Mr. President, it has been an extraordinary honor and privilege to have served you for more than seven years now, the last two years and nine months as your press secretary.

The White House is going through a period of transition. Change can be helpful. And this is a good time and good position to help bring about change.

I'm ready to move on. I've been in this position a long time. And my wife and I are excited about beginning the next chapter in our life together.

You have accomplished a lot over the last several years with this team. And I have been honored and grateful to be a small part of a terrific and talented team of really good people.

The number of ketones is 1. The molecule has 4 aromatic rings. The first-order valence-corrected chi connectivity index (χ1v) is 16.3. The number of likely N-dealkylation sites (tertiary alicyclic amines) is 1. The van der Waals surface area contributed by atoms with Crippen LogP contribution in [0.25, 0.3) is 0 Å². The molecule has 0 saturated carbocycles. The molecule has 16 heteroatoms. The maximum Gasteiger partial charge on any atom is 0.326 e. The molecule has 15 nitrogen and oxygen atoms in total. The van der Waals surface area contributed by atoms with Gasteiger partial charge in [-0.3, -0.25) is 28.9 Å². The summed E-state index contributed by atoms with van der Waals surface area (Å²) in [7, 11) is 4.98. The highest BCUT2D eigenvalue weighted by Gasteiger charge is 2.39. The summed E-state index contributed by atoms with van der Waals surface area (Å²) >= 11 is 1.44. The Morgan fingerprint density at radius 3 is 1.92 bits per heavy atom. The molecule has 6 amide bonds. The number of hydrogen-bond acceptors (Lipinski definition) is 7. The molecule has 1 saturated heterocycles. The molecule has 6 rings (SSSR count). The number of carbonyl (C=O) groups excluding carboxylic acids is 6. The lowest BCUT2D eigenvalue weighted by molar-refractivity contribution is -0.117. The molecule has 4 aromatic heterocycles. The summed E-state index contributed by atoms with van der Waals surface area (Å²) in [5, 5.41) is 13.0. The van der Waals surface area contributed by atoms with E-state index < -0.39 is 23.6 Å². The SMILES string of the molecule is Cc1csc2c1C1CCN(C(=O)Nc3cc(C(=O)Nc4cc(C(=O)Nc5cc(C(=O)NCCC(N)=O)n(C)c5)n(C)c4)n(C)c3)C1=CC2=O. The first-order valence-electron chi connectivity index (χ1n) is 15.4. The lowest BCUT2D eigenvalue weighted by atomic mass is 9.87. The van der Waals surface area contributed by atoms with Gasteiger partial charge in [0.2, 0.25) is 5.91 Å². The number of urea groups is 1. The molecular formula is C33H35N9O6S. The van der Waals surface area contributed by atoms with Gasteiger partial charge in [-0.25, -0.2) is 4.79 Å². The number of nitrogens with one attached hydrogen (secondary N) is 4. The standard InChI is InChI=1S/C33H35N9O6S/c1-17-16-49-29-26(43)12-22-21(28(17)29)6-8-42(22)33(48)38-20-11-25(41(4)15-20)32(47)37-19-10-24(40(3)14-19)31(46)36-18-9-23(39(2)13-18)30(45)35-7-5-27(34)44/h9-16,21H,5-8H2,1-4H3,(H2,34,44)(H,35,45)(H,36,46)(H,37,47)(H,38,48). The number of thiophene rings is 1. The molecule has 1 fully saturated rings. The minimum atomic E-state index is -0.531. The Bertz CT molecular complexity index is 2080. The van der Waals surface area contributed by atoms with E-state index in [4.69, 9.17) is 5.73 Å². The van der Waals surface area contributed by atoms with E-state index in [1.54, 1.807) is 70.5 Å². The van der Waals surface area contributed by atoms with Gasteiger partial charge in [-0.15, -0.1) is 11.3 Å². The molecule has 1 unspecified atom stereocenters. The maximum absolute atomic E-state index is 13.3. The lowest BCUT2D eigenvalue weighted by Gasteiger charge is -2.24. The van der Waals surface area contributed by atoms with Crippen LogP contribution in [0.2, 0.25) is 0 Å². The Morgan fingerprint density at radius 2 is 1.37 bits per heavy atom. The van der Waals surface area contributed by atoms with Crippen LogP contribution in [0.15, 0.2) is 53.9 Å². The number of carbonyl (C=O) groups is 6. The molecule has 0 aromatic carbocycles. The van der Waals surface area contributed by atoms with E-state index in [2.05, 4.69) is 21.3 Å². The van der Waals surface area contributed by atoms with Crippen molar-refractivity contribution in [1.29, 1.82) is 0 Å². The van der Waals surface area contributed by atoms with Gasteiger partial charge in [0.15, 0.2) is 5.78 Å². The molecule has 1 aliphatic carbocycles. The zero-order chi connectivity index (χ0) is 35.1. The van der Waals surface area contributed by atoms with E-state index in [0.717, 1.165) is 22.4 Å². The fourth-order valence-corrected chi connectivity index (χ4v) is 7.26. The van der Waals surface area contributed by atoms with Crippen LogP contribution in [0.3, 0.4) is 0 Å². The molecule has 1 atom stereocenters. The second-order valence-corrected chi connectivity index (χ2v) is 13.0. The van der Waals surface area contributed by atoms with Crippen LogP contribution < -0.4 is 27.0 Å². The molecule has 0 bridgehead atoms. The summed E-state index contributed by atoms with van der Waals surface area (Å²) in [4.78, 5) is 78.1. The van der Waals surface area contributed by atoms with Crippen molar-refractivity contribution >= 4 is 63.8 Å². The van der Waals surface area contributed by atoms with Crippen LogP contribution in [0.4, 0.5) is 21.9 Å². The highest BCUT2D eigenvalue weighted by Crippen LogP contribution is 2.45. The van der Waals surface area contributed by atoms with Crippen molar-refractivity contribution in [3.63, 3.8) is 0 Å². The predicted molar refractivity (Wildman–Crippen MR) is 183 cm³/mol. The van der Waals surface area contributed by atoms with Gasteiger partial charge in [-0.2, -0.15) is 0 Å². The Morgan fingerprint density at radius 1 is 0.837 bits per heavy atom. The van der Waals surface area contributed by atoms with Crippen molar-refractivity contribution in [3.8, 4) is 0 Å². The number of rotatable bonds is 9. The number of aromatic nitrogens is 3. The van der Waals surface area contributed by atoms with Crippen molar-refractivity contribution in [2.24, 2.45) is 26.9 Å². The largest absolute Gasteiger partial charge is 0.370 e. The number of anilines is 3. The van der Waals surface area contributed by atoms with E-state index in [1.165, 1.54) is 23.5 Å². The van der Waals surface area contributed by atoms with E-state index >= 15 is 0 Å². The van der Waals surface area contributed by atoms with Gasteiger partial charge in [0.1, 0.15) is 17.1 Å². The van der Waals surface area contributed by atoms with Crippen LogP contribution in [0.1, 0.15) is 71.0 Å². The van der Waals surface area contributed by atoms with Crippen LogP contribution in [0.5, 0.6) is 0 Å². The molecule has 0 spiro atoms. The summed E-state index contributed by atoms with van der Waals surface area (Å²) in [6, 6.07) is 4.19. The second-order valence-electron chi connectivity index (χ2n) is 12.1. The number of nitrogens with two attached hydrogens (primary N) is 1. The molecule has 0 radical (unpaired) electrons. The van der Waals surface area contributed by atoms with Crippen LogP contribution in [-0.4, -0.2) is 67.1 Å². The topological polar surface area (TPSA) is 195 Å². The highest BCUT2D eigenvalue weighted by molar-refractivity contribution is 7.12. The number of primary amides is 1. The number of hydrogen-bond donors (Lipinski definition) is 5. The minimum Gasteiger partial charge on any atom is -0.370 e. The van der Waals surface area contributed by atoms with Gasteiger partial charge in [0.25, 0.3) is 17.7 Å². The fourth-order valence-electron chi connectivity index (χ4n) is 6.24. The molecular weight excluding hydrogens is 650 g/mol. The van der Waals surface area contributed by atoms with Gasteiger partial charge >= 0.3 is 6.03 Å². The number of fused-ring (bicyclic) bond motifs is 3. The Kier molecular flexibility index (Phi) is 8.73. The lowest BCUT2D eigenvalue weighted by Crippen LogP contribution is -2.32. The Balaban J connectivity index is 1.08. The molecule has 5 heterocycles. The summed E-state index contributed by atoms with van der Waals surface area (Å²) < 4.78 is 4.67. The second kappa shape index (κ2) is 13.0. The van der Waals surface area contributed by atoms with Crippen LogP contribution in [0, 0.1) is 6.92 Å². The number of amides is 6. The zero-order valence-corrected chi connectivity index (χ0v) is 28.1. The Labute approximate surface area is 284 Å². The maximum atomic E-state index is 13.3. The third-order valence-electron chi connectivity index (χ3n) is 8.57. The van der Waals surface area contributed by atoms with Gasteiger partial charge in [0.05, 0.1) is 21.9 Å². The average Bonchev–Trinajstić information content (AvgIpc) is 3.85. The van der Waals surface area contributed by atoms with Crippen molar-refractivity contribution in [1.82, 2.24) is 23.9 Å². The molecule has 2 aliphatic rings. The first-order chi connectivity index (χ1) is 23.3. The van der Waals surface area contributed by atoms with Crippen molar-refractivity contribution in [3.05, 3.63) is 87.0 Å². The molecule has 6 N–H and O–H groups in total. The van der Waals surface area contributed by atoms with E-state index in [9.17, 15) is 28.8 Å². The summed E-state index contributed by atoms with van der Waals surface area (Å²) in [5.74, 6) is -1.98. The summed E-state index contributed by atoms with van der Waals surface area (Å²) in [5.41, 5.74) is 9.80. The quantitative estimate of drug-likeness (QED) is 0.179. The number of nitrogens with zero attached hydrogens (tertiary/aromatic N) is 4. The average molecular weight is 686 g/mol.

Our relationship began back in Texas, and I look forward to continuing it, particularly when we are both back in Texas.

BUSH: That's right.

(LAUGHTER)

MCCLELLAN: Although I hope to get there before you.

(LAUGHTER)

I have given it my all, sir, and I have given you my all. And I will continue to do so as we transition to a new press secretary over the next two to three weeks.

Thank you for the opportunity.

I, first of all, I thank Scott for his service to our country. I don't know whether or not the press corps realizes this, but his is a challenging assignment dealing with you all on a regular basis. And I thought he handled his assignment with class, integrity. He really represents, you know, the best of his family, our state and our country.

It's going to be hard to replace Scott. But nevertheless, he's made the decision, and I accept it.